I have corrected HOCK (which stands for host clock enable) to stop the CDD completely, and not fire IRQs, and nothing clears HOCK other than writing ff8036.d2=0.

...

So that's where I am stuck after six hours ... any advice? ;__;

byuu
Very interested
Posts: 89
Joined: Thu Feb 28, 2008 4:45 pm

Re: Questions on writing a new Mega CD emulator

Post by byuu » Tue Apr 30, 2019 1:50 pm

Okay, one step closer. GX fires an IRQ right away on writes to ff8037 when HOCK transitions from 0 to 1.
With that, I don't have to always fire an IRQ every 75hz for the CDD.

Code: Select all

auto MCD::CDD::clock() -> void {
  if(!hostClockEnable || ++counter < 434) return;
  counter = 0;
  //75hz
  if(status.receiving) {
    status.receiving = 0;
    irq.raise();
  }
}
I am binding status.receiving as DRS.

It looks like GX is also setting regs[0x4a]=0x00 when a status result is pending, and regs[0x4a]=0xf0 when one isn't.
But command[9] is a 4-bit value. It doesn't seem to make a difference if I emulate this behavior or not.
It does at least explain why ff804a writes in GX were clearing command[8-9] to 0x0.

Still not getting any further, but at least the code is closer still to how GX works. The BIOS executes:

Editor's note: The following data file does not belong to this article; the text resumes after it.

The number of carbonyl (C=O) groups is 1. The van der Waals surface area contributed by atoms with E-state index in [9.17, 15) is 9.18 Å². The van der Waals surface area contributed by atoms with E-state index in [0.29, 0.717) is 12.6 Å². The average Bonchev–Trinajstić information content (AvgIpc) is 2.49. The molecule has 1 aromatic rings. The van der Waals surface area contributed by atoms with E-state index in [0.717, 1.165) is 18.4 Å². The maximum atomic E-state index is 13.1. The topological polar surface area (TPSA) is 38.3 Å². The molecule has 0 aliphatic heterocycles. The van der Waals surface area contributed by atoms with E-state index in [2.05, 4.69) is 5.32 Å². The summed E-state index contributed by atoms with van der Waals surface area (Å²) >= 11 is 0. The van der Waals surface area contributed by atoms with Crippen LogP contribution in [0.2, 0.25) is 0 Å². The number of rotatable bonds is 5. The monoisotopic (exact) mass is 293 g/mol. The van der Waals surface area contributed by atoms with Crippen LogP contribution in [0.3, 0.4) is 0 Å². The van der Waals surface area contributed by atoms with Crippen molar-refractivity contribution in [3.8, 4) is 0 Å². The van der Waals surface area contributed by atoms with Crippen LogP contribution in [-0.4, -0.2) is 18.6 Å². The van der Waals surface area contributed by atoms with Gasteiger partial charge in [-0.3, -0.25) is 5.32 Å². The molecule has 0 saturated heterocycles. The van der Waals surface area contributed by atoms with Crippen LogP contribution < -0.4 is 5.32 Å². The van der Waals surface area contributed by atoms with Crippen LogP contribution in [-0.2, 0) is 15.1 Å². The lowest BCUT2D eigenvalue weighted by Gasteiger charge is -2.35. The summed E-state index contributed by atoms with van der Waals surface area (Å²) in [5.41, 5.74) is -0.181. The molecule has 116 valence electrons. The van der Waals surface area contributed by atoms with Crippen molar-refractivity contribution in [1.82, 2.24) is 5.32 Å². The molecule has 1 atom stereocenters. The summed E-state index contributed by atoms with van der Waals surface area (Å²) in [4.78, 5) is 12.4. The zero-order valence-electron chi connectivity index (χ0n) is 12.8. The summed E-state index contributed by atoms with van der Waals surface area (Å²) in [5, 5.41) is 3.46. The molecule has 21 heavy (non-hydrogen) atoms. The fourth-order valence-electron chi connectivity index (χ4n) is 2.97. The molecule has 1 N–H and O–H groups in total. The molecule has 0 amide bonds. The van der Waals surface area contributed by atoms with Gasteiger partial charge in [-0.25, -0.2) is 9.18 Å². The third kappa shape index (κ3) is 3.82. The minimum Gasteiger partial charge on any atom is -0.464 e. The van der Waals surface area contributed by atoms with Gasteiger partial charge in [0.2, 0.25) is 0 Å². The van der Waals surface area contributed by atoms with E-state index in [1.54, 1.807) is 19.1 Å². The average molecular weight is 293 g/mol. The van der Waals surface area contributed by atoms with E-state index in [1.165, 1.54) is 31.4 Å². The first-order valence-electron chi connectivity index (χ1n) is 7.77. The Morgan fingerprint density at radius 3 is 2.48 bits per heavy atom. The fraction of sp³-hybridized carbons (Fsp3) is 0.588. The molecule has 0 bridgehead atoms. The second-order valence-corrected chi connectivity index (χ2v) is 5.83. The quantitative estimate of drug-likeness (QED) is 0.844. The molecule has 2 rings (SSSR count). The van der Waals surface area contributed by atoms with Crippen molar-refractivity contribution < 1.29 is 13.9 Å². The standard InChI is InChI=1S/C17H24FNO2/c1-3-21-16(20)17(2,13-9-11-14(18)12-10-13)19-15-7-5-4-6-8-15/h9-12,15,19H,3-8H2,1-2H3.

CDD process 0x0
CDD process 0x1
CDD process 0x2:0x4
CDD process 0x2:0x3
CDD process 0x1
CDD process 0x0 <repeats forever>

...

Edit: well that's really annoying. It doens't say "No disc" on real hardware either. That might be a v2.21 BIOS thing, or something, I don't know.

Alright then, I'll move onto trying to figure out this insane graphics rotozoom stamp/image/over-underlay stuff next before I try and delve into actually reading CDs.

User avatar
HardWareMan
Very interested
Posts: 726
Joined: Sat Dec 15, 2007 7:49 am
Location: Kazakhstan, Pavlodar

Re: Questions on writing a new Mega CD emulator

Post by HardWareMan » Tue Apr 30, 2019 5:47 pm

We already discussed nIRQ frequency: viewtopic.php?f=13&t=793&start=105#p31682
It's like a nIRQ not synced to any of signal. As I said before, this signal has 6,33ms period time slot. But it don't fire up at every slot (6,33ms), some slots a skipped (when drive controller busy?).